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Chambersburg Transit Authority mulls options to offset deficit

April 18, 2002|BY RICHARD F. BELISLE

waynesboro@herald-mail.com

CHAMBERSBURG, Pa. - A $125,000 out-of-court settlement in a suit filed by a former employee, higher insurance costs, cuts in federal and state subsidies and higher operating costs have put the Chambersburg Transit Authority about $150,000 in the red, the authority's executive director said Wednesday.

The authority, which provides bus service to Waynesboro and Washington Township, hopes to raise money with a country music concert, a fund-raiser using balloons and penny collection boxes spread around the county.

"The deficit has accumulated over the last two years," said Eva Verdier, executive director of the authority.

The authority has an annual operating budget of about $504,000 to run 10 buses serving Chambersburg and Hamilton and Greene townships, plus Waynesboro and Washington Township.

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The federal government funnels a $175,000 subsidy to the authority through the Pennsylvania Department of Transportation and Pennsylvania puts in about $26,000 a year, Verdier said.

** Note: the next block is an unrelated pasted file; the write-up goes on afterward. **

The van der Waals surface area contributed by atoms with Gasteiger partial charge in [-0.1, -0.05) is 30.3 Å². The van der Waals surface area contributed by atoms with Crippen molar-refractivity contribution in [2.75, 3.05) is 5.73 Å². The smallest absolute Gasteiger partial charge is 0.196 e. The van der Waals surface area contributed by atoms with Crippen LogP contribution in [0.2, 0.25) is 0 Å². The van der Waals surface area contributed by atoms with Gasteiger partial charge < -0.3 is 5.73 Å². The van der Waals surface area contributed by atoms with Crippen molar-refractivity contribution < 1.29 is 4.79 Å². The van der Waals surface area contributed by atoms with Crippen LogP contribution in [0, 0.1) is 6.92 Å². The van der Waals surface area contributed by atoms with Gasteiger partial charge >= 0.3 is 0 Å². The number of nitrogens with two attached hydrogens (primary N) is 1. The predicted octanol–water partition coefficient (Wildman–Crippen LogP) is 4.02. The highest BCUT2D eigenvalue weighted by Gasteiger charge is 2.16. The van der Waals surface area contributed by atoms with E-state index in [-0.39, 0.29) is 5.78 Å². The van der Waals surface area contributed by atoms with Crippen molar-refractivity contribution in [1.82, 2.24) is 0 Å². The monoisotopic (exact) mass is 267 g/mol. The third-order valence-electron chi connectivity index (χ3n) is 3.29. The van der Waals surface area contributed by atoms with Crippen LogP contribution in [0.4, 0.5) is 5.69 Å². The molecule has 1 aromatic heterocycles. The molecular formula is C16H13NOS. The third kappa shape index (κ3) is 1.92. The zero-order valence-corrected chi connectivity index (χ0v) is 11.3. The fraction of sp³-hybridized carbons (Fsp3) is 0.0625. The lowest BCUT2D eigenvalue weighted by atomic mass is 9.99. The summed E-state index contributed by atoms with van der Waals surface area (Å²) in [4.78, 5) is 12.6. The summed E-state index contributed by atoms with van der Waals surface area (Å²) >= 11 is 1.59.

The Borough of Chambersburg's share is about $24,000 a year, Hamilton Township contributes $4,000, Greene Township $2,800 and Waynesboro and Washington Township about $3,500 apiece, Verdier said.

Senior citizens ride the buses free. Fares of citizens who do pay bring in about $50,000, special trips net about $25,000 and the state, through other programs, contributes another $35,000, some of which comes from the Pennsylvania Lottery, Verdier said.

The authority projected that income from advertising carried on the buses would bring in about $80,000.

"That's going to be way down this year because of events on Sept. 11," Verdier said.

On the plus side, ridership on the Chambersburg routes are way up this year thanks to improved and added service, she said. The Chambersburg run doubled from two to four loops, making it easier for more people to ride the buses.

"Ridership is up by 80 percent in Chambersburg," Verdier said. "A year ago, we were averaging 3,500 to 3,600 passengers. Now it's up to 7,100 passengers a month."

Buses in Chambersburg run 12 hours a day Monday through Saturday and six hours on Sunday.

Ridership on the Waynesboro run fluctuates, Verdier said. In December 2001, ridership was reported at 1,265, a low for the year. The highest ridership month was August at 2,497, but that included runs to the popular Fun Fest at Red Run Park. The average monthly ridership for 2001 in Waynesboro and Washington Township was 1,775, Verdier said.

Verdier and local government officials have threatened to shut down the service unless more people ride the bus.

The authority, with the blessing of the Waynesboro Borough Council and Washington Township supervisors, will change the runs between the two communities from one long loop to two short ones in an attempt to increase ridership.

The new system will go into effect July 1, Verdier said.

"This will be our last attempt in Waynesboro," Verdier said. "We'll give it one more fiscal year to see if the service is viable there."

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